Boundary Layers on Airfoils in Transonic Flow and the Control of Shock-Induced Separation.
Final rept. 1 Jun 67-30 Dec 70,
OHIO STATE UNIV RESEARCH FOUNDATION COLUMBUS
Pagination or Media Count:
The transonic terminal shock wave is always oblique rather than normal at the surface and the associated deflection of the boundary layer corresponds to the maximum deflection permitted by the Mach number upstream of the shock. When the Mach number is near 1 the deflection is small, and the separated boundary layer will usually reattach leaving a bubble separation. At higher Mach numbers the separation becomes more severe and reattachment may be affected only by extremes in boundary layer controls, e.g., streamwise blowing and vortex generators were found to be useful. In many cases, a controlled attachment simply results in a postponement of the separation to a higher Mach number with an increased deflection and higher drag. The study was performed with the OSU 12-inch transonic wind tunnel using 6-inch chord airfoil models in the Mach number range from 0.4 to 0.9. Data taken were in the form of surface static pressures, wake pitot pressures, force balance outputs and schlieren photographs.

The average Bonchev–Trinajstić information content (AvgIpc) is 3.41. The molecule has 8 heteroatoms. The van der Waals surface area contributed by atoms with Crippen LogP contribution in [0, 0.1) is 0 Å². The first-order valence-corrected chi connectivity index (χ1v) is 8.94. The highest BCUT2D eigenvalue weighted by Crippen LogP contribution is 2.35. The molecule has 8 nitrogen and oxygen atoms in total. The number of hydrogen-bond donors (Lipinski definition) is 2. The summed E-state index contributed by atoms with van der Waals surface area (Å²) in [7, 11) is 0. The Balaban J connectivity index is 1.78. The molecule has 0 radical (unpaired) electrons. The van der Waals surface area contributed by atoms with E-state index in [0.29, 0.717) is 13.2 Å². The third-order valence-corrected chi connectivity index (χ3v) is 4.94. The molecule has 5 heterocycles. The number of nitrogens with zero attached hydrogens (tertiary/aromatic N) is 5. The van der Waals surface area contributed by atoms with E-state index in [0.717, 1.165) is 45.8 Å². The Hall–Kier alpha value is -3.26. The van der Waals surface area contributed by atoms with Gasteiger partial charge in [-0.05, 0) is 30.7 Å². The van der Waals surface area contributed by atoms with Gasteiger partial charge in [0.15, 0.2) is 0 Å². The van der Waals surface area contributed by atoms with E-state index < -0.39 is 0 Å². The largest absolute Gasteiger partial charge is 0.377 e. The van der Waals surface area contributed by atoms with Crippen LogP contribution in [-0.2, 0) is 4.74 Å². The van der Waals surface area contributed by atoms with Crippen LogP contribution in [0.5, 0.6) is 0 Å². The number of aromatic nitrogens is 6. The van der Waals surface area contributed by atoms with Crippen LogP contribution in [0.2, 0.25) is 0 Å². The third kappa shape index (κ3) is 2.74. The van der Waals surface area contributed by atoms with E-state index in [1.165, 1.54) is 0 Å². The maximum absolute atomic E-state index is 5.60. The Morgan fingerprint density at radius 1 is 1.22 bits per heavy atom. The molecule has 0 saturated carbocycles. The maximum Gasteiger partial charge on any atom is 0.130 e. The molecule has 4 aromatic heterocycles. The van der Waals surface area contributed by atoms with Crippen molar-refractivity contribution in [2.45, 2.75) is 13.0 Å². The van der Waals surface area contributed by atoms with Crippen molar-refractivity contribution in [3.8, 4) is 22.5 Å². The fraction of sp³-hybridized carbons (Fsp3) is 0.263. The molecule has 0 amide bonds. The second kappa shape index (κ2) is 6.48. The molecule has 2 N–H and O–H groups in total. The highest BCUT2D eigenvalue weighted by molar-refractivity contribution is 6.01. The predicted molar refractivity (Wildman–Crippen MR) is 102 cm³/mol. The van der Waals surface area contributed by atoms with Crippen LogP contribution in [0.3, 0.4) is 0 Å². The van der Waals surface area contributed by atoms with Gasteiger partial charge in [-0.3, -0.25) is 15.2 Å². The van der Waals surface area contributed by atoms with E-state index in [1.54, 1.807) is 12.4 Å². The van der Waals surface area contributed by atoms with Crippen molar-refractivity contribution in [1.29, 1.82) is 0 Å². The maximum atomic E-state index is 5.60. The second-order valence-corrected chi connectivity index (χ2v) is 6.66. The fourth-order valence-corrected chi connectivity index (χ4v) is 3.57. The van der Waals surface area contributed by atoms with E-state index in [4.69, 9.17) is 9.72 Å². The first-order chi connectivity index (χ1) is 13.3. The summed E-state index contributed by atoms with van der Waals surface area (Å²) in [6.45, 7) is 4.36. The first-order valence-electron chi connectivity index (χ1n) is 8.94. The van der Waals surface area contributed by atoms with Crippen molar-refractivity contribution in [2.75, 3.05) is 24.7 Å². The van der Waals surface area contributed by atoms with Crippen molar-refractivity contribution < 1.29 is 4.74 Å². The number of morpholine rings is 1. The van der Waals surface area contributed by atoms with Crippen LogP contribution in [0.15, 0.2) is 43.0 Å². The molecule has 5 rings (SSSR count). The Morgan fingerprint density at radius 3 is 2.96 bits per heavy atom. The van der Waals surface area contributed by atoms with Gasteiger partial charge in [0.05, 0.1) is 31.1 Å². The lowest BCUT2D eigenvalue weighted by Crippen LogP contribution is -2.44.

- Fluid Mechanics